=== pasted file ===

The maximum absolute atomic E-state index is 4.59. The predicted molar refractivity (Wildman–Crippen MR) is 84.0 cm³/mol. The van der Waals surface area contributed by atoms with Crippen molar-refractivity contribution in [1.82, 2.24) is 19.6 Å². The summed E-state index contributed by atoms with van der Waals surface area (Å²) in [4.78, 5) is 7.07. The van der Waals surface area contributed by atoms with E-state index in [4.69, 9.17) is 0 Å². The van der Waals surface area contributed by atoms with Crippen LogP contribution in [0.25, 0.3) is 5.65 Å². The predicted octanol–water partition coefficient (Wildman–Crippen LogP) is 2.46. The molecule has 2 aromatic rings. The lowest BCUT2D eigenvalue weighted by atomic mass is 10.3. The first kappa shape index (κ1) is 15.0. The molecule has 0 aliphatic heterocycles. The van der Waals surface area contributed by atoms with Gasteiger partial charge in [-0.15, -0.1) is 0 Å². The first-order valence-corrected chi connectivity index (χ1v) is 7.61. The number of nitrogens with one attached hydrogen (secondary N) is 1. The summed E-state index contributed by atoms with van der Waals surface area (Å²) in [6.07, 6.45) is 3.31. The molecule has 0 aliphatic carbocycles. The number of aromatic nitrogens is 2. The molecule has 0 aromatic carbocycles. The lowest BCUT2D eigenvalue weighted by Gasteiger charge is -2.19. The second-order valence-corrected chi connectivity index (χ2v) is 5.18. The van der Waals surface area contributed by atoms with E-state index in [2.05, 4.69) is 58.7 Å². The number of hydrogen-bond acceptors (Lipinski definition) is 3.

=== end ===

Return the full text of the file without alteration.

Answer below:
The maximum absolute atomic E-state index is 4.59. The predicted molar refractivity (Wildman–Crippen MR) is 84.0 cm³/mol. The van der Waals surface area contributed by atoms with Crippen molar-refractivity contribution in [1.82, 2.24) is 19.6 Å². The summed E-state index contributed by atoms with van der Waals surface area (Å²) in [4.78, 5) is 7.07. The van der Waals surface area contributed by atoms with E-state index in [4.69, 9.17) is 0 Å². The van der Waals surface area contributed by atoms with Crippen LogP contribution in [0.25, 0.3) is 5.65 Å². The predicted octanol–water partition coefficient (Wildman–Crippen LogP) is 2.46. The molecule has 2 aromatic rings. The lowest BCUT2D eigenvalue weighted by atomic mass is 10.3. The first kappa shape index (κ1) is 15.0. The molecule has 0 aliphatic heterocycles. The van der Waals surface area contributed by atoms with Gasteiger partial charge in [-0.15, -0.1) is 0 Å². The first-order valence-corrected chi connectivity index (χ1v) is 7.61. The number of nitrogens with one attached hydrogen (secondary N) is 1. The summed E-state index contributed by atoms with van der Waals surface area (Å²) in [6.07, 6.45) is 3.31. The molecule has 0 aliphatic carbocycles. The number of aromatic nitrogens is 2. The molecule has 0 aromatic carbocycles. The lowest BCUT2D eigenvalue weighted by Gasteiger charge is -2.19. The second-order valence-corrected chi connectivity index (χ2v) is 5.18. The van der Waals surface area contributed by atoms with E-state index in [2.05, 4.69) is 58.7 Å². The number of hydrogen-bond acceptors (Lipinski definition) is 3.